–we then visited more breweries on the ‘Bermonsey beer mile’ as well as stopping at new Bianca brewery that had cycle themes, bike friendly owners & even a brewery tour of the new Spartan brewery where riders quizzed brewer on brewing process.
We then crossed river again via the iconic (but busy) Tower bridge to visit the recently opened Old st brewery in Bethnal green for our final tasting stop of day. We then crossed Victoria park passing Peoples tavern (Laines brewery) finally Crate Howling hopps & trumans & those remaining back to view tube on greenway!
In all we covered over 20 miles & visited 20 breweries/ tap rooms & 1 Cider house!
A group from Newham Cyclists and the Forest Gate WI set off from Forest Gate to Tower Hamlets library to visit an exhibition on the East London Suffragettes.
Our route took us through the Olympic Park, Victoria Park and Mile End Park. We discovered that the East London suffragettes not only campaigned for votes for women (and men who did not have the vote) but also provided support for those in need via their campaigns against food poverty and also via their ‘pay-what-you-can’ restaurants’, one of which was recreated at the exhibition:
We returned home after lunch and a leisurely 12 mile ride.
A mixture of Newham Cyclists and friends from E20 Cycle Club set off from Canterbury West, heading through Canterbury University and up a hill to join the Crab & Winkle Way (some ‘Paris Roubaix’ surfaces here!)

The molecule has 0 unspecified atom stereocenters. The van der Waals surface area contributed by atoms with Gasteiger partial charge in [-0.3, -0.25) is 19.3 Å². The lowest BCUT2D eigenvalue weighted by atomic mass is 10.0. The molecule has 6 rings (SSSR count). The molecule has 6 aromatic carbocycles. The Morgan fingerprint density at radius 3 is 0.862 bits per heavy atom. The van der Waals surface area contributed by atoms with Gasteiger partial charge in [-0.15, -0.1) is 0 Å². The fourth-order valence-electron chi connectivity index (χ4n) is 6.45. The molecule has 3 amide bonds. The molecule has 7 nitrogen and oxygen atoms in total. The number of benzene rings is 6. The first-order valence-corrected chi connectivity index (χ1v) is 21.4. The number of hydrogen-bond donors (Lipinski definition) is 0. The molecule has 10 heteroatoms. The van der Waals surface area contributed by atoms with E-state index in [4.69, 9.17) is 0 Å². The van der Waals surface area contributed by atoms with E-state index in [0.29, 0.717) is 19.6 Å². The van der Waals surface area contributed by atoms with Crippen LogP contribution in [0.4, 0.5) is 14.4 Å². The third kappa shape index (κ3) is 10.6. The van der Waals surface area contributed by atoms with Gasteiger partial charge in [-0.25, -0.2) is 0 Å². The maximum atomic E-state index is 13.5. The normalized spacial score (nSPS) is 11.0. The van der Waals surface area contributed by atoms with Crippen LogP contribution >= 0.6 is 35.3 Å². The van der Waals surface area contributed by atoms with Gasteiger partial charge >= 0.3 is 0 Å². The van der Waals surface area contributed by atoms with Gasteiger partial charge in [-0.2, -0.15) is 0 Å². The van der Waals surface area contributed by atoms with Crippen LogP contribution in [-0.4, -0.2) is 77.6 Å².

At St Cosmos & St Damian Church, Blean, we met Jane from Southwark Cyclists, who joined us for the ride. Then it was on to the coastal path – aka the Viking Trail.
Stopping for lunch (and a few ice creams) at the West Bay Cafe, we were joined by Newham Cyclist Anna, who was off for a swim at Broadstairs.
On around the coast to Margate and then finally to Ramsgate station for the train home, after 33.4 miles and 350m of climb (not pancake flat as previous advised by Robin!*)
A goodly band, including a contingent from south of the River, set out without any expectation of avoiding at least one thunderstorm.
In the event we were blessed (as usual) with good weather and those that lasted to the end finished hot, but dry; all without mechanical mishap.
The ride was just over 16 miles around Newham with one small diversion to Trinity Buoy Wharf on the Tower Hamlets side of the mouth of the River Lea.
The intention was to pick up on some of the places of interest missed out in previous local rides. What was remarkable was the scale of development along the Thames, from City Island to Gallions Reach. Indeed the new developments at Thames Barrier Park made it a difficult task to thread our way to the park.
Lets hope Newham ends up with a proper Thameside path!